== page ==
The Access to information and Data Protection bills were crafted in 2006 and since then, they had been in negotiation and basically were shelved for a while. After the inception of Open Data in 2011, the debate on the two bills was rekindled in 2012 and in september 2014, the cabinet, chaired by the president approved the two bills that are now waiting for the final parliament approval to become law.


Before the open data ideas, there was no policy guiding how data should be shared or made available within government. I am happy to report that since open data, the ICT Authority is working on a policy for data sharing, the KNBS has a policy in place and many other ministries are looking at these conversations.


Have you stopped to ask why government is heavily digitizing its records? Access. Transparency. Openness. Many government agencies including the civil registry departments on births and deaths, ministry of education, Ministry of health are now heavily digitizing to not only save on storage space but also make the data publicly and easily accessible.


A lot of government institutions collect data every so often. There are departments within departments and the way it happened, everyone would collect their own data in their own format using their own codes and fields. Since the inception of open data for instance, the World Bank gave the Ministry of Education $1 million to create an integrated education database that would implement a standardized way of data collection and naming. This data was to be made available through the open data portal, the process is ongoing.

Data Literacy:

Through the Open Data movement, a lot of companies have been formed in Kenya to utilize open data and citizen awareness. Organizations like Open Institute, Code4Kenya, iHub Research, Mzalendo, DataScience utilize open data in a lot of their activities both nationally and at the county level.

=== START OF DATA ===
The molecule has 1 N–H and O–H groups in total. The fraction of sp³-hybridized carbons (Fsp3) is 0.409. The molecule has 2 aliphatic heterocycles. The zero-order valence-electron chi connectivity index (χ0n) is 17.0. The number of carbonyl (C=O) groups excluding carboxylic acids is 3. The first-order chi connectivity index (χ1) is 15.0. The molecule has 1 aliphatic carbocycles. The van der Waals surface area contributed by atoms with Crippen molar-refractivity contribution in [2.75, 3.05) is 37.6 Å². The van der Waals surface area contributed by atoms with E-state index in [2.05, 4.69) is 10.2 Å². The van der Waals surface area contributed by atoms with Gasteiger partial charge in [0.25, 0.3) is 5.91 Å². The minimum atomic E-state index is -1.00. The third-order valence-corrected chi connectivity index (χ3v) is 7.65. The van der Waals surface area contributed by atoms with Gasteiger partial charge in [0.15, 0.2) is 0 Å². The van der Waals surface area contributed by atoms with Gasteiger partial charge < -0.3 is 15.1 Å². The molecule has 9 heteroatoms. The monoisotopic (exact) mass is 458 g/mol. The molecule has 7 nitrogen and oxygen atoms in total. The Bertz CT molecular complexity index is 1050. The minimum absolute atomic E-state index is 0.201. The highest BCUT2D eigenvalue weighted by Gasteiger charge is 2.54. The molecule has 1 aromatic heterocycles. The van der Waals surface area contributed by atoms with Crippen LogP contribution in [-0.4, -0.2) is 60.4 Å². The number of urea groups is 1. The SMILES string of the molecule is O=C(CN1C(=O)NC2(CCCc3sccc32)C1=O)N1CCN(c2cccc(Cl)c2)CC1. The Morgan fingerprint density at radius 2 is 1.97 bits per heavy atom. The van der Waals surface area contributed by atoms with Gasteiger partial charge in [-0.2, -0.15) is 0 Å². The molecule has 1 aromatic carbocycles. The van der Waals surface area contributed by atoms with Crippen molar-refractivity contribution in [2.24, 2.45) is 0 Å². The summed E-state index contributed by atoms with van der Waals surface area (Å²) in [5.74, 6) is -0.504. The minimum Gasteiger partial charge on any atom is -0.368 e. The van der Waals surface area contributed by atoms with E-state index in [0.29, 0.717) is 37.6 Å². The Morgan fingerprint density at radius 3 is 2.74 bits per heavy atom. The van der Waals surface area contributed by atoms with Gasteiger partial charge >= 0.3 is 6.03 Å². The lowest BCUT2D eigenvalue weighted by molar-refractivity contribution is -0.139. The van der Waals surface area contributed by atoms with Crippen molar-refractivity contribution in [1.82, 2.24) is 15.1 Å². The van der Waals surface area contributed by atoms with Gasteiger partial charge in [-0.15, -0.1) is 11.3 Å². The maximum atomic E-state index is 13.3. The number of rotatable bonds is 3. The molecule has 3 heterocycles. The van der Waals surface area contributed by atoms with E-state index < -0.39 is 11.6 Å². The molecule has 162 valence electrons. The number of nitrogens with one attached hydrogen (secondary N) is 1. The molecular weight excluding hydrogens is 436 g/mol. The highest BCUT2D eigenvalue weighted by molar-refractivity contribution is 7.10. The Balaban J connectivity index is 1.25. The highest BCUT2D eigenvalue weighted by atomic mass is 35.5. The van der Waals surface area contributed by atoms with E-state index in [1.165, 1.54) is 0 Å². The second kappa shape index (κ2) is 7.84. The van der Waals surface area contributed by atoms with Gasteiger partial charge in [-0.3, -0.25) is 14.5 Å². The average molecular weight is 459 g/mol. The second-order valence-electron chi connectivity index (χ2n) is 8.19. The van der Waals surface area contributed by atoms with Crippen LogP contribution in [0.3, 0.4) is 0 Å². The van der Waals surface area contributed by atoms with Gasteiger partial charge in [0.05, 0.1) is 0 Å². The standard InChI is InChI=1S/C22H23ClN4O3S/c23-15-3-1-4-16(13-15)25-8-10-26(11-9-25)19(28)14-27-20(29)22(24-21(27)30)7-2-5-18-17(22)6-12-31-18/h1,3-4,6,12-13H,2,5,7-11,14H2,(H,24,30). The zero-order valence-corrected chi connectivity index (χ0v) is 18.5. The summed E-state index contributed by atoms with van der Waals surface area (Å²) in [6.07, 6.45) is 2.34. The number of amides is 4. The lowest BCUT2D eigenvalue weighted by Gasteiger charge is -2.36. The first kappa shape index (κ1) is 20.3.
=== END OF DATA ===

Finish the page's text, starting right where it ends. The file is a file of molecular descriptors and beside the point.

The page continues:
The media has not been left behind. Data journalism like the fantastic work Internews is doing in Kenya, a lot of it relies on open data from the government. NTV has done a few features that have been based on data from KODI and other government sources to name but a few.


We come from a history of no sharing. The traditional secrets act has been in place since the 70s and still going. Most recently (2012), Kenya joined the Open Government Partnership with her key mandate being using open data to be transparent and more engaging with citizens. I can confidently say that over the past 4 years we have seen great information flows from government than ever before. We do not yet have everything, but something sure is happening.

Most of these government systems have been in existence for decades and have created a government culture that will take a while to dilute but the milestones that the idea of an open government have achieved cannot be underplayed.

So, my question to those saying open data is dead, what exactly do you mean? What is open data in your definition and what signifies its death?

Open data is not an end in its self, it is a small cog in a big big machine and maybe i am privileged because i experience this progress everyday but i would say, look a little more critically before you throw stones.